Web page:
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by Jay Merill

I saw her by the bus stop. Her body was drooping. So was her face. As though something weighed heavily on her; kept on pressing her down. Down towards the metal post, against which her left shoulder slumped. There was a sallow sag to her. She looked done in, said, “Hello,” to me after I’d stopped in my tracks, called her name:

“Jolene?”

This came out as a question because — was it really her? It was a while since we’d met, five years, in fact. Her plumpness had seemed solid then, her cheeks pincushion-red. When I was married to Matt, Jolene used to come round every week. And during the trial separation we kept up the friendship just the same. She liked nothing better than chatting across dinner tables over a brandy. At late night hours.

When I’d mentioned Matt and I were getting back together she’d said an unkind thing: That she wouldn’t want to know me if I took Matt back. Said she’d never speak to me again. He was a cheat and not worth having. She reminded me he could be arrogant, sarcastic, mean.

She’d sat at my table, a febrile loquacity frothing out of her. Bubble-like. As if there were a machine inside her which was programmed to churn out endless damning words. Since that moment I hadn’t clapped eyes on her. She’d moved to a new neighbourhood and I’d never tried to find out where.

At the bus stop I told Jolene that Matt and I had given things another go but it hadn’t worked out and we’d been finished now for quite some time. She asked me if I’d like to come to dinner at her place. I said that would be good.

It was blowy outside. We sat by the window of her swish apartment with a view of trees. They swayed like my emotions when Jolene said she regretted getting out of touch with me. But she had a confession to make. Said she hadn’t known how to tell me that when Matt and I were still together he’d come on to her in the bathroom once when she’d been visiting at our house. She flushed as she told me she was sorry for not speaking up at the time.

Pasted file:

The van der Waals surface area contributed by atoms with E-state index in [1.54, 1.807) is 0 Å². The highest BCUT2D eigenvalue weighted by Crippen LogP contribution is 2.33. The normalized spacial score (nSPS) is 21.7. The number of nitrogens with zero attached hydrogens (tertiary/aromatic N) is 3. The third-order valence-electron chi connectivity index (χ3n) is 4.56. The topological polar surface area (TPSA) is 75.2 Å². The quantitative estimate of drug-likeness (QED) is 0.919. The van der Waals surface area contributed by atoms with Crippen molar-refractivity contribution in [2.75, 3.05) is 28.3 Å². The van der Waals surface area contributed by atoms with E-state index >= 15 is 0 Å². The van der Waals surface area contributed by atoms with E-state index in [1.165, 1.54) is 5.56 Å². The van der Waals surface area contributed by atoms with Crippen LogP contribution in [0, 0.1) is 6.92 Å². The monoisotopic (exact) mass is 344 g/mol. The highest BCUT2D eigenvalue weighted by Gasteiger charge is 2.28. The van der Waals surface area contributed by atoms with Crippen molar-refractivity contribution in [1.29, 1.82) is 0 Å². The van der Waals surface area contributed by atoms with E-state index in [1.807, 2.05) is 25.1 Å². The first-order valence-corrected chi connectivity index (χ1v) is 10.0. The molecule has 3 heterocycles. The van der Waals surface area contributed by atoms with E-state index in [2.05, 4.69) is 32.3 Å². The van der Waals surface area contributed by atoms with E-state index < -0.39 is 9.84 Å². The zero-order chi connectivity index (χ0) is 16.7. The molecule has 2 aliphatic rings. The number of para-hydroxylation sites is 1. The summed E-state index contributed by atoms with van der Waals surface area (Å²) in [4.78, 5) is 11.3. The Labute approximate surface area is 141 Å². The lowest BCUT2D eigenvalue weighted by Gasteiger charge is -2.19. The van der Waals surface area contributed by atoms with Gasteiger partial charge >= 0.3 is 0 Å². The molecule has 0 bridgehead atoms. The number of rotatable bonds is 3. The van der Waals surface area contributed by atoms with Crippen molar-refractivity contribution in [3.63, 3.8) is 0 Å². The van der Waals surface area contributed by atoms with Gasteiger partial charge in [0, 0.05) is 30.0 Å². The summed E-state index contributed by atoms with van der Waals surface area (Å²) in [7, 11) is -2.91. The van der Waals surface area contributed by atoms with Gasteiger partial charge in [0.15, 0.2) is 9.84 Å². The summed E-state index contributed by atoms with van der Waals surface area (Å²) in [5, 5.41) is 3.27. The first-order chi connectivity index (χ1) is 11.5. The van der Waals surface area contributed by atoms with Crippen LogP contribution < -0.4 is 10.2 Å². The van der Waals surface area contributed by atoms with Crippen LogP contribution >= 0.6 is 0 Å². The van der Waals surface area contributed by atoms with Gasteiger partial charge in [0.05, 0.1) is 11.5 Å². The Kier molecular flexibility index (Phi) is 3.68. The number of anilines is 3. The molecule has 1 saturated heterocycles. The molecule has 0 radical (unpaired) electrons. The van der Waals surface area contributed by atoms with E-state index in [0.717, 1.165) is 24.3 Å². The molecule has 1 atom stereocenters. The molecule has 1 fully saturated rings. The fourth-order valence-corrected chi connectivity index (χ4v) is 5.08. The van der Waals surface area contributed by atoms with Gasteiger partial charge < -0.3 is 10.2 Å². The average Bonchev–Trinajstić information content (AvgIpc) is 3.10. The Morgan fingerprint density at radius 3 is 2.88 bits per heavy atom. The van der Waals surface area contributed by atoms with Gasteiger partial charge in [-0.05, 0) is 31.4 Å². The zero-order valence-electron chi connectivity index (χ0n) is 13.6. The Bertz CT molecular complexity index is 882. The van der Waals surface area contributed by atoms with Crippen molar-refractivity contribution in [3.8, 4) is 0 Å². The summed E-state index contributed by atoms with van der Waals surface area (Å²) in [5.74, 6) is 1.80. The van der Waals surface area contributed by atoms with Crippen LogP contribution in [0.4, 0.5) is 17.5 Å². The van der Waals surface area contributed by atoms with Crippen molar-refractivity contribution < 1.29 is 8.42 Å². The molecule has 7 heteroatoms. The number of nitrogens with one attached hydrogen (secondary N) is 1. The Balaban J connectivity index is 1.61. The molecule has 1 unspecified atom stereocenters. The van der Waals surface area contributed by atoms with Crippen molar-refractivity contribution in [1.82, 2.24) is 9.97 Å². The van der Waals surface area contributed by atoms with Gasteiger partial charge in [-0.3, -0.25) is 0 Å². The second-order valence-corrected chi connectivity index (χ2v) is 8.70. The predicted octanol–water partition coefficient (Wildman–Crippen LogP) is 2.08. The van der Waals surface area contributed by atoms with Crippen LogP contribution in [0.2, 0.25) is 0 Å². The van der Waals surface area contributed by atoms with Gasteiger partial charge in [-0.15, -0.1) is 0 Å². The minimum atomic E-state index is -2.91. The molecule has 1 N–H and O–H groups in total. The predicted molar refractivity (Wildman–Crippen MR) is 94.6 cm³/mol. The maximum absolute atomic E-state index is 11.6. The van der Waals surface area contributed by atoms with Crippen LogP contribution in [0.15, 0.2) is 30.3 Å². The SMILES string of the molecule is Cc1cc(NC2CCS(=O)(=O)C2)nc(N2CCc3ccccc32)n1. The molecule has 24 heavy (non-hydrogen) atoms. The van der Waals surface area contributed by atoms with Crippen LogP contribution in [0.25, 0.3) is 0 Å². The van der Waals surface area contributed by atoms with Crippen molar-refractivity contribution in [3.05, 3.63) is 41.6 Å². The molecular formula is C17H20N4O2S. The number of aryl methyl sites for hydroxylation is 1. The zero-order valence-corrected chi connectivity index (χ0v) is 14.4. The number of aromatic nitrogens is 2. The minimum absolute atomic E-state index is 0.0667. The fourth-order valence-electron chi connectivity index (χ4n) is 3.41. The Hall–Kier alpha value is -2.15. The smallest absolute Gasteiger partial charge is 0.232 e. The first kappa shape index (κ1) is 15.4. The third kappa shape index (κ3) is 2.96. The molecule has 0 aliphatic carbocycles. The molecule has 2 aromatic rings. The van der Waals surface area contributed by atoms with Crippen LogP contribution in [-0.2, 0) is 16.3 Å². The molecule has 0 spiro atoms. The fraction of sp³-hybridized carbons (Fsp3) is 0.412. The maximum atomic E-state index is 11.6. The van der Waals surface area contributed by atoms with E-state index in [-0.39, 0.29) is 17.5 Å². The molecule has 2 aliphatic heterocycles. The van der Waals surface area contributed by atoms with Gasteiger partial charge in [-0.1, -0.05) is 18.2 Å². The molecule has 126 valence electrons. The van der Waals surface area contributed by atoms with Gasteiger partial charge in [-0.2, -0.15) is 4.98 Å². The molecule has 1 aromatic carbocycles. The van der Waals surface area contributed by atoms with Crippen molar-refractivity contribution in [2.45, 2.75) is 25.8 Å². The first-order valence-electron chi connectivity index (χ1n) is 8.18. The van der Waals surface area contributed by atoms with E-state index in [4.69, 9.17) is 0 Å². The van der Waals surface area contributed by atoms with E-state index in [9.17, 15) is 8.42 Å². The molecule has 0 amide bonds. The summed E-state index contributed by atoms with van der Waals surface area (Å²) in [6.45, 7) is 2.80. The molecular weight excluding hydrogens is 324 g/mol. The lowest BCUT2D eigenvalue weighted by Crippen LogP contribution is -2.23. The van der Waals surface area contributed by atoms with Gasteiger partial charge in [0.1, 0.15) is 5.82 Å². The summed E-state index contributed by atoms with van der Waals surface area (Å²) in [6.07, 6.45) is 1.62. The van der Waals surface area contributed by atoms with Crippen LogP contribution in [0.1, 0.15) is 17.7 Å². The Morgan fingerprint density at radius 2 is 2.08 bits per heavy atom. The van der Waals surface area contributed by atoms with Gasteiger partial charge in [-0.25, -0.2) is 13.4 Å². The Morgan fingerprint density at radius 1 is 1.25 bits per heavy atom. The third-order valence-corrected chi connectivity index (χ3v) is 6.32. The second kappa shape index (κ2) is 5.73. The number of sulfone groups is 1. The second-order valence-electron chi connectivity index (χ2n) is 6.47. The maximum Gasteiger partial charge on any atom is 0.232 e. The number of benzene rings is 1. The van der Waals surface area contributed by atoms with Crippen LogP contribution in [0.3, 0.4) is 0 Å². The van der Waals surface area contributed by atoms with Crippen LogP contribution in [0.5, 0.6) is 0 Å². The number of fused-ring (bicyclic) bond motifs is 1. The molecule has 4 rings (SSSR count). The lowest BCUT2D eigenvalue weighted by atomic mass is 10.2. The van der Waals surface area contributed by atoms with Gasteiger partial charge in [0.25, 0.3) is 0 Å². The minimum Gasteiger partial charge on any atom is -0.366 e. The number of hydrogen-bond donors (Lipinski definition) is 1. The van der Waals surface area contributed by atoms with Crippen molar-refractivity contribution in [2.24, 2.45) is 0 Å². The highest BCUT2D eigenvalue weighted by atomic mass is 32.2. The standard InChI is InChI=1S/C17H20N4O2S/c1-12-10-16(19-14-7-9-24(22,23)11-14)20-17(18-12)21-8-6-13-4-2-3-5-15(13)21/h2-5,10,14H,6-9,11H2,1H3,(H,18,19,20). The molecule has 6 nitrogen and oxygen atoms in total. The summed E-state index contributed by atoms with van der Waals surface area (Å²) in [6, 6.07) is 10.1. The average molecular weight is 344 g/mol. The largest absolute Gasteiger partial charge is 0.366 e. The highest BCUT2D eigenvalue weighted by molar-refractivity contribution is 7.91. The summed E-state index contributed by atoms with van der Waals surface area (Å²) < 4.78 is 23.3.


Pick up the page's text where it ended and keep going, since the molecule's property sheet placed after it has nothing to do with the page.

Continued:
I invited her over to meet Del, my live out lover. She was on the move again and wanted some info on van hire is what she’d said. Del had some friends in the removals business and took her number, told her he’d be in touch very soon. Jolene was effusive; all a-glitter at these words. She seemed buoyant as her former self. I felt the sting of rivalry.

That was the last time I ever heard from her and any number of explanations could be given. The one I’m choosing is that she felt a compulsion to intrude on all my future fantasies in the role of dangerous beauty — as threatening as her namesake in the perennially popular song.


Jay Merill lives in London, is Writer in Residence at Women in Publishing and is recently published in The Bohemyth, The Honest Ulsterman and Trafika Europe. Her latest stories will be appearing shortly in Fictive Dream, MIR Online and Unthology 10. Jay is a 2017 Pushcart Prize nominee and the winner of the Salt short story prize and is the author of two short story collections (both Salt): God of the Pigeons and Astral Bodies.

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